A Guide To Cellular Respiration

Author: Hannah Kwon

Editors: Kira Tian

Artist: Jenny Liu

Cellular respiration is a crucial part of our lives that occurs in our cells’ mitochondria: it allows humans and animals to convert the glucose we consume into energy. Its chemical equation can be represented as: C6H12O6 + 6O2 → 6CO2 + 6H2O + energy. There are two types of cellular respiration: aerobic and anaerobic. Aerobic cellular respiration occurs when oxygen is present: the process begins with glycolysis, then moves on to the citric acid cycle, followed by the electron transport chain, and finally oxidative phosphorylation. If oxygen is not present—anaerobic cellular respiration—glycolysis is followed by either alcoholic fermentation or lactic acid fermentation. In this article, I will focus on aerobic respiration.

To start, glycolysis, which occurs in the cytoplasm, breaks down one molecule of glucose into two three-carbon molecules of pyruvate, which is needed for the Krebs cycle that follows. Glycolysis also results in a net gain of two ATP that is produced by substrate-level phosphorylation, where a phosphate group is directly transferred to ADP to form ATP.

Moving forward, there is the citric acid cycle (referred to as the Krebs Cycle). Just before it enters the Krebs cycle, pyruvate first combines with coenzyme A to form acetyl-CoA; this conversion also produces two molecules of NADH. During the actual citric acid cycle, oxidation of glucose to CO2 is completed. The cycle also turns twice for each pyruvate molecule and generates one ATP per turn by substrate-level phosphorylation. In addition, the cycle also reduces coenzymes NAD+ and FAD to NADH and FADH2. To sum up, each turn of the Krebs cycle releases three NADH, one ATP, and one FADH, with CO2 being exhaled.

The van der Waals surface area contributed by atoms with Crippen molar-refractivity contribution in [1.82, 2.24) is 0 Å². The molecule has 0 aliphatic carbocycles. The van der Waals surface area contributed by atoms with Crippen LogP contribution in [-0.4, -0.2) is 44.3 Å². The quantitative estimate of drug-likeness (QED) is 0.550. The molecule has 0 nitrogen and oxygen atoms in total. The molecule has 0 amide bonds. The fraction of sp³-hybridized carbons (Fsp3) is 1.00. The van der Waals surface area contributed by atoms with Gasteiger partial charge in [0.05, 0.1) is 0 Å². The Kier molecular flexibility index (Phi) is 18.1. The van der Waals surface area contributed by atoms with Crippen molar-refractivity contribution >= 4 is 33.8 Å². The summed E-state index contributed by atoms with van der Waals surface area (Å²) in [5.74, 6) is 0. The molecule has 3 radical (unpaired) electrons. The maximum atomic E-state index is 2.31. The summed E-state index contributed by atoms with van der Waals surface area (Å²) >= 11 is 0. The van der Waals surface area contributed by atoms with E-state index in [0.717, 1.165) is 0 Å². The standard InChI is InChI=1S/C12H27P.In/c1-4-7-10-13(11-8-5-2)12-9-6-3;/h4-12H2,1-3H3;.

After the Krebs cycle, when the electron transport chain embeds in the cristae membrane, NADH and FADH are oxidized, releasing hydrogen ions and electrons. The hydrogen ions (H+) are pumped to the outer compartment of the mitochondria, creating a steep proton gradient. Then, they flow down the gradient into a matrix through the ATP synthase channel, generating energy for phosphorylation of ADP to ATP. This process is called chemiosmosis or oxidative phosphorylation. As for electrons, through a series of redox reactions, they are carried by electron transport chains to a highly electronegative oxygen, the final electron acceptor. The oxygen combines half an oxygen molecule with two electrons and two protons, forming water.

To conclude, this is how cellular respiration is performed each day in our bodies. Glucose goes through glycolysis and Krebs cycle to produce CO2 and some energy while, during oxidative phosphorylation, lots of energy is produced and water is formed.


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